|Decoding Breast Cancer Genomes|
|Contact: Paul Preuss, firstname.lastname@example.org|
As normal cells turn cancerous and develop into tumors, their genomes accumulate tell-tale changes. Some changes involve gene amplification, meaning they accumulate multiple copies and cause genes to overexpress the proteins they code for. Other changes involve gene deletion, which leads to reduced gene expression. Many of these changes may affect genes that normally regulate cell survival and cell proliferation, processes that, uncontrolled, are hallmarks of cancer.
These genomic aberrations are complex but not random. By studying their patterns, researchers are uncovering clues to the many genes involved in breast cancer, how different kinds of breast cancer may progress, and which treatments may be most effective including targets for promising new drugs.
Scientists at Berkeley Lab and the University of California at San Francisco, with colleagues at other institutions, have now linked genomic aberrations in breast cancers to likely clinical outcomes, identified new genes involved in breast cancer, and specified new targets for therapy. In closely related research, they have demonstrated that many of the revealing aberrant patterns found in tumor genomes are well modeled by breast-cancer cell lines.
"Our goal is to understand how these abnormalities occur and how the genes associated with them function in breast cancer, so we can identify molecular differences among clinically similar tumors and design effective therapeutic agents against them," says Joe W. Gray, who is director of Berkeley Lab's Life Sciences Division, Associate Laboratory Director for Life and Environmental sciences, and co-leader of the Breast Oncology Program at the UCSF Comprehensive Cancer Center. The new breast cancer genome results were developed in Gray's laboratory.
How genome aberrations reflect cancer pathophysiology
The UCSF Comprehensive Cancer Center's Koei Chin, a member of the Gray lab who is a guest in Berkeley Lab's Life Sciences Division, has conducted research in concert with a score of colleagues from groups at UCSF, Berkeley Lab, the California Pacific Medical Center, and Affymetrix, Inc. Led by Chin, these researchers have shown that analyzing a tumor's genome copy numbers and gene expression can help predict how well a patient’s tumor will respond to current aggressive treatments; the same factors can identify specific genes that can be attacked to improve therapy in patients whose tumors do not respond well to current treatment methods.
"Both high-level amplification of some genes meaning multiple copies of them and loss of other genes contribute to how breast cancers develop and progress," says Chin. "In some types of breast cancer that don't respond well to current treatments, our research pinpoints genes overexpressed by high amplification in specific regions of the tumor genome, which are potential targets for new or different drug therapies."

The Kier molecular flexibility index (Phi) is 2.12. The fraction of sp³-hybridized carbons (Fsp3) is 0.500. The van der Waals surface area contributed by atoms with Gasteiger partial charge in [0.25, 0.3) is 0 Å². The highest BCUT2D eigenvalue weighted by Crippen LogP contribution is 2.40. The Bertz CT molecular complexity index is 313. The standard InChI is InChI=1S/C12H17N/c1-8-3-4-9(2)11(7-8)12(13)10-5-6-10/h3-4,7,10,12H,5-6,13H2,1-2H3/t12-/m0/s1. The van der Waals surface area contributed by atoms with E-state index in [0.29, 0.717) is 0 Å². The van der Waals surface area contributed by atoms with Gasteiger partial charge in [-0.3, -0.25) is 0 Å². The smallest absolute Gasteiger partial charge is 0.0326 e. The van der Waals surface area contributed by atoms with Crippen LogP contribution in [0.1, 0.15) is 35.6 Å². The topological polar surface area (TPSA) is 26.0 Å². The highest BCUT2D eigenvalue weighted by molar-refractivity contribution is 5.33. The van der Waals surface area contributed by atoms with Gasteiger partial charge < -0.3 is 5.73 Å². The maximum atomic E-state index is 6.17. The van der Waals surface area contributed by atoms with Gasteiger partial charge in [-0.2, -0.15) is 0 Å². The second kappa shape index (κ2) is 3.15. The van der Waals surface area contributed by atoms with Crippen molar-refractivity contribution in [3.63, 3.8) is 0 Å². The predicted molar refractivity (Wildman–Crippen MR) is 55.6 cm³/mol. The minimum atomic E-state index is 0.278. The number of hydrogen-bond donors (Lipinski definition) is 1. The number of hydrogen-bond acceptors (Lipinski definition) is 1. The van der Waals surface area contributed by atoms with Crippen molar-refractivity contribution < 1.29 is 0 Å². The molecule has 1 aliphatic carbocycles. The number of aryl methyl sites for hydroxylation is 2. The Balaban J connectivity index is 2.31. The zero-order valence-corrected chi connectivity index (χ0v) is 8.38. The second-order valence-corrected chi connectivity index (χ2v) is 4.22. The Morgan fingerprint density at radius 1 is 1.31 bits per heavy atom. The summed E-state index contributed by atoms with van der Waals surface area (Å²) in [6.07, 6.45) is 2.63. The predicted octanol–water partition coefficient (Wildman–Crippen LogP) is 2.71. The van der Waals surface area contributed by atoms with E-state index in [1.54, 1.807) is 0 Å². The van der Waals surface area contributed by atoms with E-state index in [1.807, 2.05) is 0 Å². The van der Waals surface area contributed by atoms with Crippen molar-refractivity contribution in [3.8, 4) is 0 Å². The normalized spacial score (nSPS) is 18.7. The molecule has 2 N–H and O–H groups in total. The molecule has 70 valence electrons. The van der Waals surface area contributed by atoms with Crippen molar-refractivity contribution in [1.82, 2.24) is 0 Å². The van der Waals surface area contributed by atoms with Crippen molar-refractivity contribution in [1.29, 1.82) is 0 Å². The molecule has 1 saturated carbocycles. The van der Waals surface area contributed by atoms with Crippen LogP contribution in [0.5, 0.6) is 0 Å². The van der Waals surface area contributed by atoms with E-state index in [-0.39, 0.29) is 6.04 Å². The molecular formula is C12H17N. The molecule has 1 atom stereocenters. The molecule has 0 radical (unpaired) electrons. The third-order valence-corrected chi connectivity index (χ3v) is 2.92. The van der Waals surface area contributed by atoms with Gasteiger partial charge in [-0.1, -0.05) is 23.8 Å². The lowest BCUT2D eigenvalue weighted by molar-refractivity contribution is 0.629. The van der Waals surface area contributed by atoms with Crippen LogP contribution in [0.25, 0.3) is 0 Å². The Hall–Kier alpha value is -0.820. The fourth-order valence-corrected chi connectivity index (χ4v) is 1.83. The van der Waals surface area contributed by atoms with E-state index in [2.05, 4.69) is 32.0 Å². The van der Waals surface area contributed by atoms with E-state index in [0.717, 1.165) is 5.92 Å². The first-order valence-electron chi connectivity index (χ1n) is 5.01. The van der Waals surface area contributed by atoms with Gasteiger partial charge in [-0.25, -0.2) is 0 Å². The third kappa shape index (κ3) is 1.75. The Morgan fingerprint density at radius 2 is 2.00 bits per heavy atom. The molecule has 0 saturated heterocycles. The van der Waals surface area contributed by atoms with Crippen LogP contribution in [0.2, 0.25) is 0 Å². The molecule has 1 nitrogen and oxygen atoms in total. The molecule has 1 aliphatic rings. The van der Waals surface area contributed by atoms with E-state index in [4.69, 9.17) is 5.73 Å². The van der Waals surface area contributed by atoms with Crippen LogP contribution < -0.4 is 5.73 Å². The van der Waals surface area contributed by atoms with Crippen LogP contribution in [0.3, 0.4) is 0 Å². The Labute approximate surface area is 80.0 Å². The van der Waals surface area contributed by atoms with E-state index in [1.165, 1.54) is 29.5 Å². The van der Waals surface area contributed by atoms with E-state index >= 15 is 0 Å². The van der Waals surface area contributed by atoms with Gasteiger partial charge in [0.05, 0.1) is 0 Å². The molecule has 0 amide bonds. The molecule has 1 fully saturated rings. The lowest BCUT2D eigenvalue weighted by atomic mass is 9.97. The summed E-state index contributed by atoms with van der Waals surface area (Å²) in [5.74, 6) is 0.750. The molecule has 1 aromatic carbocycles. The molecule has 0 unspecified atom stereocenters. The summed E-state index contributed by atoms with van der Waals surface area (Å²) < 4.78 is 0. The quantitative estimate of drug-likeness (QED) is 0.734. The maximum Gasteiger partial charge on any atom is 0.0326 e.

Chin says that although analysis of gene expression is a powerful method of subtyping breast cancers these days assays can look at the expression of up to 20,000 genes on a single microassay chip the power of these gene-based assays to predict treatment outcomes is still not as great as one might hope. "By concentrating on combined analysis of genome copy number and expression, we have been able to identify a small number of genes that improve our ability to better predict clinical outcomes for some cancer subtypes."
Chin and his colleagues applied microarray techniques to measure changes in genome copy number and gene expression in tumor genomes. By mapping genome copy number abnormalities in tumors from 145 patients, and gene expression in 130 tumors, they were able to identify regions of amplification and deletion that were associated with good and bad clinical outcome. These results may eventually be developed into clinical assays that will allow patients and their physicians to make informed decisions about treatment options.
Surgery and radiation have long been the standard treatments for breast cancer; depending on the stage, chemotherapy may be aggressively applied in addition. Anticancer drugs are a significant burden for post-surgery patients, however. Ideally, only the most appropriate therapeutic agents would be selected to treat individual tumors, based on their molecular signatures.